Katie Fehrenbacher, Fortune:
Various back-of-the-envelope estimates at the time of the announcement suggested that Apple’s deal could buy solar electricity for as low as eight cents to as high as 14 cents per kilowatt hour. It was hard to know the terms exactly—and there are many factors to consider in these complicated deals—since Apple wasn’t disclosing them. But there’s been a lot of speculation about why the overall price isn’t lower for the capacity.
But the key factor that has been overlooked in these calculations is that, while Apple and PG&E are splitting the solar power from the farm almost down the middle, PG&E’s deal is actually only for 15 years. Apple’s is for 25. After 15 years, Apple plans to buy up the solar power from the entire 280-megawatt site. So any financial calculations need to incorporate the fact that, in the last 10 years of the deal, Apple will be getting double the electricity.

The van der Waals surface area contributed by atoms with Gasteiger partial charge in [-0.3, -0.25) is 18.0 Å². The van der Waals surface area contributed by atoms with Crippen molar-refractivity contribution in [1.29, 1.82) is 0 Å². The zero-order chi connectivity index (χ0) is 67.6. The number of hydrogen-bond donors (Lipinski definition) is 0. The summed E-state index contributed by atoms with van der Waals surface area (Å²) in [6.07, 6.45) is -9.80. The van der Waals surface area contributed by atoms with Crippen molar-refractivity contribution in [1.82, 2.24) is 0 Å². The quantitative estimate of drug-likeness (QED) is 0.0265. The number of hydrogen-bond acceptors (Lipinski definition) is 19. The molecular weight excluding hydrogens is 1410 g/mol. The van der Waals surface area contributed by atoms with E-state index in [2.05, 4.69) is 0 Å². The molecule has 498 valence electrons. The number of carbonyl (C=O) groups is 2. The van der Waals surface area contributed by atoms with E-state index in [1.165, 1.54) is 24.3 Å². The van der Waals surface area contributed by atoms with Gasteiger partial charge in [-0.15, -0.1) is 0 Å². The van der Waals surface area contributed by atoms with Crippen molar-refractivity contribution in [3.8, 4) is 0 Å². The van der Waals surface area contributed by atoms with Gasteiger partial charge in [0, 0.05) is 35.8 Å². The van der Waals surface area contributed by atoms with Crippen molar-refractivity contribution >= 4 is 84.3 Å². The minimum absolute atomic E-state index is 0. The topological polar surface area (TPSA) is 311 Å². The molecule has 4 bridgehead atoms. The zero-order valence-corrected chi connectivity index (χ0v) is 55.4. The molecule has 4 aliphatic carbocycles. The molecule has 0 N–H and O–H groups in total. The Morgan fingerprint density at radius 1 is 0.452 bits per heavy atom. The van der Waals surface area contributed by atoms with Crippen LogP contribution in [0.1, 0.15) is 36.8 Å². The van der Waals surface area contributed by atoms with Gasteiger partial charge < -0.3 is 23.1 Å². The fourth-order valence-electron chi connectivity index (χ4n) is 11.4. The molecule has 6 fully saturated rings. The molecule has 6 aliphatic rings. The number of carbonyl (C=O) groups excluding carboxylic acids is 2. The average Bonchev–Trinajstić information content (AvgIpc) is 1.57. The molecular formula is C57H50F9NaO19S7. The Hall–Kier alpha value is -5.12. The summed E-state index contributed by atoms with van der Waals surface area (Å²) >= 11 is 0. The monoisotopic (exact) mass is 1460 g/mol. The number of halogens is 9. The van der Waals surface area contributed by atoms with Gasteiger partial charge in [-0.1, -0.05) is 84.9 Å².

This brings the cost down to about 8.2 cents per kilowatt hour, which is below commercial rates of about 10 cents. It's of course even a better deal when factoring in inflation.